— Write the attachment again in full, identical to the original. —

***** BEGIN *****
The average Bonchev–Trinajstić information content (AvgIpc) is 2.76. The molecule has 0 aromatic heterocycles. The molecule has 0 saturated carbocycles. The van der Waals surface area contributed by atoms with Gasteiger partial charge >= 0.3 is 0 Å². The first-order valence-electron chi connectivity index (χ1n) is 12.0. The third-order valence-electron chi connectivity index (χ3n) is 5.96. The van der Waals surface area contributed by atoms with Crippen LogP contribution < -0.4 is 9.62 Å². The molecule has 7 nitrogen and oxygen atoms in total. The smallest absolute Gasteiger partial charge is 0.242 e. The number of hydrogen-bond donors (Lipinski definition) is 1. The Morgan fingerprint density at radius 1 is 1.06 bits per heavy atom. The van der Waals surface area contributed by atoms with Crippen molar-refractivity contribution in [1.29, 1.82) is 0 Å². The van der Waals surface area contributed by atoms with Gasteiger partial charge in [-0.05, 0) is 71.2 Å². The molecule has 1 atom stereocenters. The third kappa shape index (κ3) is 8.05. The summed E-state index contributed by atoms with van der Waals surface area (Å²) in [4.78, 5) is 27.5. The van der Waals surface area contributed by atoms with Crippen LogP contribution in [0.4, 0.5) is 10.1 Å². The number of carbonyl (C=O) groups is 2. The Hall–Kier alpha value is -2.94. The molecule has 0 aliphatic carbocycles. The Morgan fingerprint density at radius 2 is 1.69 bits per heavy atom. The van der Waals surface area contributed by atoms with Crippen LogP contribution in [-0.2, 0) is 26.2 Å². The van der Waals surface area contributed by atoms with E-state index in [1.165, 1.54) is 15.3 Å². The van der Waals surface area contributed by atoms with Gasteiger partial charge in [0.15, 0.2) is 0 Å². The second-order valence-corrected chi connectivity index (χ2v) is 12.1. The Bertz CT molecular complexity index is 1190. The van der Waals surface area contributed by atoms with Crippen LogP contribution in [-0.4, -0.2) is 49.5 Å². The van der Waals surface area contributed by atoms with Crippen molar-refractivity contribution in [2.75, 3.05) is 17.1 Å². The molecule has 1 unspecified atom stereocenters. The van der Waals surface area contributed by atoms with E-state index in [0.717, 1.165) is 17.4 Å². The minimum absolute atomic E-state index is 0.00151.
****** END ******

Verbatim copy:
The average Bonchev–Trinajstić information content (AvgIpc) is 2.76. The molecule has 0 aromatic heterocycles. The molecule has 0 saturated carbocycles. The van der Waals surface area contributed by atoms with Gasteiger partial charge >= 0.3 is 0 Å². The first-order valence-electron chi connectivity index (χ1n) is 12.0. The third-order valence-electron chi connectivity index (χ3n) is 5.96. The van der Waals surface area contributed by atoms with Crippen LogP contribution < -0.4 is 9.62 Å². The molecule has 7 nitrogen and oxygen atoms in total. The smallest absolute Gasteiger partial charge is 0.242 e. The number of hydrogen-bond donors (Lipinski definition) is 1. The Morgan fingerprint density at radius 1 is 1.06 bits per heavy atom. The van der Waals surface area contributed by atoms with Crippen molar-refractivity contribution in [1.29, 1.82) is 0 Å². The van der Waals surface area contributed by atoms with Gasteiger partial charge in [-0.05, 0) is 71.2 Å². The molecule has 1 atom stereocenters. The third kappa shape index (κ3) is 8.05. The summed E-state index contributed by atoms with van der Waals surface area (Å²) in [4.78, 5) is 27.5. The van der Waals surface area contributed by atoms with Crippen LogP contribution in [0.4, 0.5) is 10.1 Å². The number of carbonyl (C=O) groups is 2. The Hall–Kier alpha value is -2.94. The molecule has 0 aliphatic carbocycles. The Morgan fingerprint density at radius 2 is 1.69 bits per heavy atom. The van der Waals surface area contributed by atoms with Crippen LogP contribution in [-0.2, 0) is 26.2 Å². The van der Waals surface area contributed by atoms with E-state index in [1.165, 1.54) is 15.3 Å². The van der Waals surface area contributed by atoms with Gasteiger partial charge in [0.15, 0.2) is 0 Å². The second-order valence-corrected chi connectivity index (χ2v) is 12.1. The Bertz CT molecular complexity index is 1190. The van der Waals surface area contributed by atoms with Crippen LogP contribution in [-0.4, -0.2) is 49.5 Å². The van der Waals surface area contributed by atoms with Crippen molar-refractivity contribution in [2.75, 3.05) is 17.1 Å². The molecule has 1 unspecified atom stereocenters. The van der Waals surface area contributed by atoms with E-state index in [0.717, 1.165) is 17.4 Å². The minimum absolute atomic E-state index is 0.00151.